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Kornberger, M.M. & Rhodes, C.H. 2007, 'Business ethics' in Ritzer, G. (ed), The Blackwell Encyclopedia of Sociology, Blackwell, Oxford, pp. 1439-1442.
Rhodes, C.H. & Westwood, R. 2007, 'Letting Knowledge Go: Ethics and Representation of the Other in International and Cross-Cultural Management' in Carter, C., Clegg, S., Kornberger, M., Laske, S. & Messner, M. (eds), Business Ethics as Practice: Representation, Reflexivity and Performance, Edward Elgar, Cheltenham, pp. 68-83.
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Rhodes, C.H. & Pullen, A. 2007, 'Representing the d'other: The grotesque body and masculinity at work in The Simpons' in Westwood, R. & Rhodes, C. (eds), Humour, Work and Organization, Routledge, London, pp. 161-179.
Westwood, R. & Rhodes, C.H. 2007, 'Humour and the study of organizations' in Westwood, R. & Rhodes, C. (eds), Humour, Work and Organization, Routledge, London, pp. 1-14.
Rhodes, C.H. 2007, 'Management Discourse' in George Ritzer (ed), The Blackwell Encyclopedia of Sociology, Blackwell, London, pp. 2722-2725.
Rhodes, C.H., Iedema, R.A. & Scheeres, H.B. 2007, 'Identity, Surveillance and Resistance' in Pullen, A., Beech, N. & Sims, D. (eds), Exploring Identity: Concepts and Methods, Palgrave Macmillan, Houndmills, pp. 83-99.
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Clegg, S.R. & Rhodes, C.H. 2006, 'Introduction: questioning the ethics of management practice' in Clegg, S. & Rhodes, C. (eds), Management Ethics: contemporary contexts, Routledge, Abingdon, UK, pp. 1-9.
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ARC Special Projects (ASSA)
Clegg, S.R. & Rhodes, C.H. 2006, 'Conclusions: possible ethics & ethical possibilities' in Clegg, S. & Rhodes, C. (eds), Management Ethics: contemporary contexts, Routledge, Abingdon, OX, UK, pp. 172-191.
ARC Special Projects (ASSA)
Czarniawska, B. & Rhodes, C.H. 2006, 'Strong plots: popular culture in management practice & theory' in Gagliardi, P. & Czarniawske, B. (eds), Management Education & Humanities, Edward Elgar, Cheltenham, GL, UK, pp. 195-218.
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Kornberger, M.M., Rhodes, C.H. & Ten Bos, R. 2006, 'The others of hierarchy: rhizomatics of organising' in Fuglsang, M. & Sorensen, B.M. (eds), Deleuze and the Social, Edinburgh University Press, Edinburgh, UK, pp. 58-74.
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Clegg, S.R. & Rhodes, C.H. 2006, 'Conclusions: Possible ethics and ethical possibilities' in Clegg, S. & Rhodes, C. (eds), Management Ethics: Contemporary Contexts, Routledge, Abingdon, OX, UK, pp. 172-176.
Rhodes, C.H., Rhodes, J. & Rhodes, D. 2005, 'Jackass' in Jones, C. & O'Doherty, D. (eds), Manifestos for the Business School of Tomorrow, Dvalin Books (http://www.dvalin.org/), Abo, Sweden, pp. 72-78.
Rhodes, C.H. 2002, 'Politics and popular culture: Organizational carnival in the Springfield nuclear power plant' in Clegg, S.R. (ed), Management and Organization Paradoxes Management and Organization Paradoxes Management and Organization Paradoxes, John Benjamins, Amsterdam, The Netherlands, pp. 119-137.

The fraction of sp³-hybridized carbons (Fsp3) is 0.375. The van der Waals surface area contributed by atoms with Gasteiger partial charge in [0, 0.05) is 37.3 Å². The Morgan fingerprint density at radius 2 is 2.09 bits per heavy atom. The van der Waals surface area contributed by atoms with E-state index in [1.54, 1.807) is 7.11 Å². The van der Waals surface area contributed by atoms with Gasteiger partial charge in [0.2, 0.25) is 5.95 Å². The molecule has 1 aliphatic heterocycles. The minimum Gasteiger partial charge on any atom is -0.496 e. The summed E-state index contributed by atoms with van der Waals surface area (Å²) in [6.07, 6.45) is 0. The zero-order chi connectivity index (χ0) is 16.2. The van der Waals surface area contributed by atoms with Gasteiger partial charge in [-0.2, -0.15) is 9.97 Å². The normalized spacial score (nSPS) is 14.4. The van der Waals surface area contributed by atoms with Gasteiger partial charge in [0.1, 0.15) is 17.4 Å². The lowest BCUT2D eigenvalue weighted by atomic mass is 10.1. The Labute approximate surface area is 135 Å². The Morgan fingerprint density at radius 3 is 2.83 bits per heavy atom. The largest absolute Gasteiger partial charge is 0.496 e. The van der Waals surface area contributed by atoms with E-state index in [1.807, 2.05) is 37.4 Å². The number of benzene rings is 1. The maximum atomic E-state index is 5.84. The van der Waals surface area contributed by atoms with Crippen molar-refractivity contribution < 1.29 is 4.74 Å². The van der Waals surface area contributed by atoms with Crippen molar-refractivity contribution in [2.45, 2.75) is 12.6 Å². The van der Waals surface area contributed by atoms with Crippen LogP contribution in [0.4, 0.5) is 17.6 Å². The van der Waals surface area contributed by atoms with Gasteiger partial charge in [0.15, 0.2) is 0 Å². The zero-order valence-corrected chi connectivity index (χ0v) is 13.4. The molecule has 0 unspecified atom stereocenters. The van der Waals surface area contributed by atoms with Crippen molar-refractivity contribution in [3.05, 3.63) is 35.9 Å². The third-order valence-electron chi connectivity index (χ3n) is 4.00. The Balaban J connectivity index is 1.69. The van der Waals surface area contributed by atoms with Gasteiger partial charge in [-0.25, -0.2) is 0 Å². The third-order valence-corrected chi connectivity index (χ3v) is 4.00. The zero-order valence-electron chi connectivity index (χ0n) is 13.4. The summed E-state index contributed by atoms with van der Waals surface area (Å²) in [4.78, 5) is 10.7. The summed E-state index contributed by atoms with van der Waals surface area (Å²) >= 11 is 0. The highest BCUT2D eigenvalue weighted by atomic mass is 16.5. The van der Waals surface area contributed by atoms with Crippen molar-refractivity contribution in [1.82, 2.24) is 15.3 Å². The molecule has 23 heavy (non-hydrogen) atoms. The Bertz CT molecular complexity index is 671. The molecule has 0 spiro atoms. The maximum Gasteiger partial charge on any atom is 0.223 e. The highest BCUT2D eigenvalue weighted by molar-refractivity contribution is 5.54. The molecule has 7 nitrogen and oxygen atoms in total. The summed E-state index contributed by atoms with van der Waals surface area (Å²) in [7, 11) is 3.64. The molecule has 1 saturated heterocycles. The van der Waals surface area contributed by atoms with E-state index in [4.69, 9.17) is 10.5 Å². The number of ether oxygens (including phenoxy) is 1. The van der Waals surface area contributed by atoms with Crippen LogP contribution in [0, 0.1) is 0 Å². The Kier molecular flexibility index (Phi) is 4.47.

Rhodes, C.H. 2002, 'Dialogue, Learning and Management Education' in McNiff, J. (ed), Action Research in Organisations, Routledge, London, pp. 261-264.
Introduction In The Fifth Discipline, Peter Senge says: 'The organizations that will truly excel in the future will be the organizations that discover how to tap people's commitment and capacity to learn at all levels in an organization' (1990: 4; ...

Journal articles

Harvey, G., Rhodes, C.H., Vachhani, S.J. & Williams, K. 2017, 'Neo-villeiny and the service sector: the case of hyper flexible and precarious work in fitness centres', Work, Employment and Society, vol. 31, no. 1, pp. 19-35.
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Pullen, A., Rhodes, C. & Thanem, T. 2017, 'Affective politics in gendered organizations: Affirmative notes on becoming-woman', Organization, vol. 24, no. 1, pp. 105-123.
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© 2016, © The Author(s) 2016. Current approaches to the study of affective relations are over-determined in a way that ignores their radicality, yet abstracted to such an extent that the corporeality and differentially lived experience of power and resistance is neglected. To radicalize the potential of everyday affects, this article calls for an intensification of corporeality in affect research. We do this by exploring the affective trajectory of 'becoming-woman' introduced by Deleuze and Guattari. Becoming-woman is a process of gendered deterritorialization and a specific variation on becoming-minoritarian. Rather than a reference to empirical women, becoming-woman is a necessary force of critique against the phallogocentric powers that shape and constrain working lives in gendered organizations. While extant research on gendered organizations tends to focus on the overwhelming power of oppressive gender structures, engaging with becoming-woman releases affective flows and possibilities that contest and transgress the increasingly subtle and confusing ways in which gendered organization affects people at work. Through becoming-woman, an affective and affirmative politics capable of resisting the effects of gendered organization becomes possible. This serves to further challenge gendered oppression in organizations and to affirm a life beyond the harsh limits that gender can impose.